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After login, i can't access the redirect page (home.html). The page is not found, because I misspelled the urlpatterns of the home page. I'm new to Django.

In urlpatterns work fine correctly: index page, login page and logout page. But the home page doesn't. I believe the problem is the urlpatterns of the home. The page is located at templates/app1/home.html

Project/urls.py

from django.contrib import admin
from django.urls import path, include

urlpatterns = [
    path('admin/', admin.site.urls),
    path('', include('app1.urls'))

App/urls.py

from django.urls import path, include
from . import views
from app1.views import index
from app1 import views

urlpatterns = [
    path('', index, name='index'),
    path('login/', views.sign_in, name='login'),
    path('logout/', views.sign_out, name='logout'),

    path('home/', views, name='home'), #ERROR HERE???
 ]

In views.py I don't have any home related functions. I only have the login/logout functions working correctly.

How can I display the home correctly?

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  • well where is index originating from then? Exactly what view should be triggered when visiting home/? Commented Jun 21, 2023 at 20:12
  • @Willem VO supports mod strike index and home are two different pages. index is displayed correctly. As soon as I open the site there is the index.html page. I click on Login and the login.html page opens. After logging in (ONLY after logging in), the home.html page should open. home would be the secure page that a user can see only after successful login. So when I visit home, views home should open. The problem is after login, the home page is not found Commented Jun 21, 2023 at 20:19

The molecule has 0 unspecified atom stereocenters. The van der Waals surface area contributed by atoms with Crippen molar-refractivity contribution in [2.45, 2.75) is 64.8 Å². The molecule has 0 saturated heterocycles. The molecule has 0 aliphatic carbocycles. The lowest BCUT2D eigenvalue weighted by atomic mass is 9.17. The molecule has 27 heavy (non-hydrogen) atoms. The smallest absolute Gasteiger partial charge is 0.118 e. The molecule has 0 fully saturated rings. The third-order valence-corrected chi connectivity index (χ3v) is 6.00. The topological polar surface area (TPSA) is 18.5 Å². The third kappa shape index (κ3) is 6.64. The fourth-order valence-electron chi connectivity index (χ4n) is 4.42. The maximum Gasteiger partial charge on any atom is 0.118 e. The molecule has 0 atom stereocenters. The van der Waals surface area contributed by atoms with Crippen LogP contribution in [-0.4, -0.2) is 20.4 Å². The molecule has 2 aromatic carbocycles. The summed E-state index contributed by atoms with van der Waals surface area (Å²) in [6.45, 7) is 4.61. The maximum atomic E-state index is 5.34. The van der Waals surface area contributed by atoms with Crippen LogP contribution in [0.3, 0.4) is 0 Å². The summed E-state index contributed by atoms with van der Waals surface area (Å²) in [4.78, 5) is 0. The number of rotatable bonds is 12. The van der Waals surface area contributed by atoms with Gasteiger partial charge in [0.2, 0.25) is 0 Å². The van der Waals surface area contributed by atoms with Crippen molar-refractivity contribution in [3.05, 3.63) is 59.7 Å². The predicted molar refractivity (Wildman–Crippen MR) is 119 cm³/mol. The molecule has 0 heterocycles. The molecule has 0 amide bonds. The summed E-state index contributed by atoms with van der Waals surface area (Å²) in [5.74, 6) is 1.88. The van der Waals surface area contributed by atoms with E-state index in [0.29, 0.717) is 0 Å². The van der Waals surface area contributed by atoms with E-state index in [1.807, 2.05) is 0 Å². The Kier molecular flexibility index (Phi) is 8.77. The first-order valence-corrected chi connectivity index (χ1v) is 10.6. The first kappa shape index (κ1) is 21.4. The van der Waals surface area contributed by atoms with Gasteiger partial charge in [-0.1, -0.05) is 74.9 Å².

• But you use the views module here, not a real view, that should be some function that maps requests to responses. Commented Jun 21, 2023 at 20:21
  • @Willem VO supports mod strike I'm new to Django, that's why I have such trivial problems. All I would like is to display home correctly after login. I accept any different way. So should I create a function to call home.html? Could you show me the code please? Of course, in views.py I already have the login and logout functions (copied from a tutorial) which redirect to home. Thank you Commented Jun 21, 2023 at 20:26

1 Answer 1

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Well you need a view. A view is a function that turns a HTTP request (passed as a parameter) into a response (what you return in the function). So you can make a home view:

# app1/views.py

from django.contrib.auth.decorators import login_required


@login_required
def home(request):
    return render(request, 'app1/home.html')

and make the template in app1/templates/app1/home.html. The @login_required decorator [Django-doc] will ensure only logged in users can visit the view.

In the urls.py, you can link this to the home view:

from app1 import views
from django.urls import include, path

urlpatterns = [
    path('', views.index, name='index'),